Block Scheduling: Why Should You Use It

business growth Nov 30, 2018

Block Scheduling is a method of filling your calendar not just with appointments and meetings, but with time slots to work on particular tasks and projects. The idea is that you set your weekly task list ahead of time and then actually put it on the calendar to make sure that each task gets the priority time that it needs. If you are someone who is easily or often distracted by emails, or unscheduled phone calls, then block scheduling can really help you to stay on task as you work through your day.

Here’s How to Get Started

You can do block scheduling on whatever calendar system you already use, however, if you have employees it is important that they have access to view and in some cases edit this calendar. Make sure that you give time for employees, clients, and prospects to schedule time with you first. If you block your entire calendar for tasks and don’t leave time for questions from employees, meetings with prospects, or help for your clients, you may not be able to reach your other goals of growing your company. Make sure your employees understand what times of day are best for them to schedule meetings with you, and be sure to also communicate to them how you would like to handle urgent issues from existing clients. Block scheduling is an excellent tool to use for productivity, but if you are too rigid in it you may risk damaging your level of customer service.

Sunday evening or Monday morning are great times to fill in the tasks for the week. By this time the people who need to meet with you will have had opportunities to schedule those meetings and in most industries, it wouldn’t be unusual to have to wait until the following week for an appointment. Start by scheduling in the top priority tasks, get them completed early in the week in case you run into a snag or a problem later in the week. Then simply go down your task list scheduling in time to complete each task. When you first get started it may be difficult to estimate exactly how much time you will need for each task. Estimate longer amounts of time than you think and you can always adjust down later. This will keep you from being rushed at the end of the week or running out of time to complete everything. As you go through your first few weeks of block scheduling make sure you take note of how long common tasks take you so that you can start to improve your accuracy.

It’s important to remember to work in some breaks in your schedule. Right now you probably naturally take a short break in between tasks without thinking about it. These short 5-15 minute breaks are important, especially if you are switching between completely different tasks. If you aren’t naturally taking breaks throughout your day now, you might find that this method helps you to better focus on the task at hand. IT is common when rapidly switching from one task to the next to still be thinking about the previous task when you have started another. Taking a few minutes to clear your mind will help you hit the ground running in your next time block.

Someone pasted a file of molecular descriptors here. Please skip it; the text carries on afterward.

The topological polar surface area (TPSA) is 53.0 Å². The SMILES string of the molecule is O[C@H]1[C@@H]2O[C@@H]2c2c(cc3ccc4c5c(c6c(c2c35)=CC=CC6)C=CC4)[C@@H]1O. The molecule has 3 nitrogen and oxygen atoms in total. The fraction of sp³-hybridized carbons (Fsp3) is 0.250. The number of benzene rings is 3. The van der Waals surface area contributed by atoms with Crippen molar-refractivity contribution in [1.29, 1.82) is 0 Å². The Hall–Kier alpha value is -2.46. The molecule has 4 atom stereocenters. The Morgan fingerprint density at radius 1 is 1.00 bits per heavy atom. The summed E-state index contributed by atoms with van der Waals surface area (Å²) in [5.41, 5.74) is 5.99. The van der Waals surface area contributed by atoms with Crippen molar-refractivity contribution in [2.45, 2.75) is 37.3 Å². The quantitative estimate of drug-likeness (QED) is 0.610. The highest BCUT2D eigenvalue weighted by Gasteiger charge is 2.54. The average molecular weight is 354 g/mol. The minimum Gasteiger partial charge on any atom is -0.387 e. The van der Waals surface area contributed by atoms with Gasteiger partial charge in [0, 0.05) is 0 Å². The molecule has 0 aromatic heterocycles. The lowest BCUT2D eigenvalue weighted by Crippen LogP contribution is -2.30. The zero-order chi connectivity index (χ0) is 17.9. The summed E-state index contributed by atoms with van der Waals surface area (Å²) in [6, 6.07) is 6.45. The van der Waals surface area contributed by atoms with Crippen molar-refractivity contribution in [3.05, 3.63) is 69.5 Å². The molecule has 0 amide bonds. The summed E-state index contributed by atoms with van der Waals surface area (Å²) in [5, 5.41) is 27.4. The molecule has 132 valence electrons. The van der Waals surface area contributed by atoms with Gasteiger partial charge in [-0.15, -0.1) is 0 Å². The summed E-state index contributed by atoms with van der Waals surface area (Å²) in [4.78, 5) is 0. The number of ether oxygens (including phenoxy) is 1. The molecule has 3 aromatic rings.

Why is Block Scheduling so Important?

Like we touched on earlier, in today’s fast-paced world where email, text messages, Facebook, and phone calls all clamor for our attention, it can be very difficult to stay focused on the task at hand. You need a method or a tool to escape those distractions, or at least set them aside for a while so that you can really get things accomplished. If you use it and stick to it, block scheduling can be that tool. Some common questions that come up with block scheduling are “How will I know if I have important emails coming in?” or “What if a client has an emergency?”.

For emails the answer is simple, work in 2-4 time blocks through the day to check, respond to, and prioritize emails. Stick to those time blocks, unless you are the President there is nothing that is truly so important it has to be answered immediately. If your clients are used to getting you right away this might take some adjusting for them, but if you explain that you are trying to take better control over your schedule they will understand, and may even what to know more about what you are doing so that they can try it themselves.

Urgent phone calls and client emergencies can be slightly more difficult to manage if you don’t have any staff to help you, however, if you do have staff, their help in screening issues for true urgency can be vital. Pick one or two of your trusted employees who already work closely with your clients. Communicate with them about what your expectations are for being interrupted with emergencies and urgent client matters. Again, most of these “emergencies” aren’t truly as urgent as a client might think, however, having a courteous and caring member of your staff listen to their problem and be able to assure them that it will be handled as a priority, will go a long way to making your client feel calmer and that their problem is understood. **Note** If you happen work in a fast-paced environment where urgent issues come up often and do need to be dealt with very quickly, then you may need to schedule some time in each day to specifically deal with emerging issues.

When these two common barriers are dealt with and planned for, block scheduling can be at it’s most effective. This method is intended to lower your stress and help you get more done, so if you feel that it is causing you more stress or making you rush through tasks that need more time, you need to adjust your time blocks. On the other hand, if you are finding that you have too much time on your hands you may need to ramp up your productivity accordingly.

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